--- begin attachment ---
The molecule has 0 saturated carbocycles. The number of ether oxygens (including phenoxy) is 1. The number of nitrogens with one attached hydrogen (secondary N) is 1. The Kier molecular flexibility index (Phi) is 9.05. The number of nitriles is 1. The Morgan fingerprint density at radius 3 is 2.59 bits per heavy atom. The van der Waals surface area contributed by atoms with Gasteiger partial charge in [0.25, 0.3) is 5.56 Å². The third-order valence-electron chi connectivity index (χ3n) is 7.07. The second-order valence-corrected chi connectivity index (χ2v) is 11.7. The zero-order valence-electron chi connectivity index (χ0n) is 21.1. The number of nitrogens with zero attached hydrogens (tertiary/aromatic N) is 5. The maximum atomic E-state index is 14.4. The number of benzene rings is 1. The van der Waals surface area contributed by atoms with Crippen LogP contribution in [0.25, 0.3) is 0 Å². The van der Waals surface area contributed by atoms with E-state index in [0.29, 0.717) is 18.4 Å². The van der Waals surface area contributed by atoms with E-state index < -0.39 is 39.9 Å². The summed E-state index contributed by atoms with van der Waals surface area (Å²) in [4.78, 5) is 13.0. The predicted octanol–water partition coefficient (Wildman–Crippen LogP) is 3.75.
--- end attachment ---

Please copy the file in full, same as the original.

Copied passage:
The molecule has 0 saturated carbocycles. The number of ether oxygens (including phenoxy) is 1. The number of nitrogens with one attached hydrogen (secondary N) is 1. The Kier molecular flexibility index (Phi) is 9.05. The number of nitriles is 1. The Morgan fingerprint density at radius 3 is 2.59 bits per heavy atom. The van der Waals surface area contributed by atoms with Gasteiger partial charge in [0.25, 0.3) is 5.56 Å². The third-order valence-electron chi connectivity index (χ3n) is 7.07. The second-order valence-corrected chi connectivity index (χ2v) is 11.7. The zero-order valence-electron chi connectivity index (χ0n) is 21.1. The number of nitrogens with zero attached hydrogens (tertiary/aromatic N) is 5. The maximum atomic E-state index is 14.4. The number of benzene rings is 1. The van der Waals surface area contributed by atoms with Crippen LogP contribution in [0.25, 0.3) is 0 Å². The van der Waals surface area contributed by atoms with E-state index in [0.29, 0.717) is 18.4 Å². The van der Waals surface area contributed by atoms with E-state index < -0.39 is 39.9 Å². The summed E-state index contributed by atoms with van der Waals surface area (Å²) in [4.78, 5) is 13.0. The predicted octanol–water partition coefficient (Wildman–Crippen LogP) is 3.75.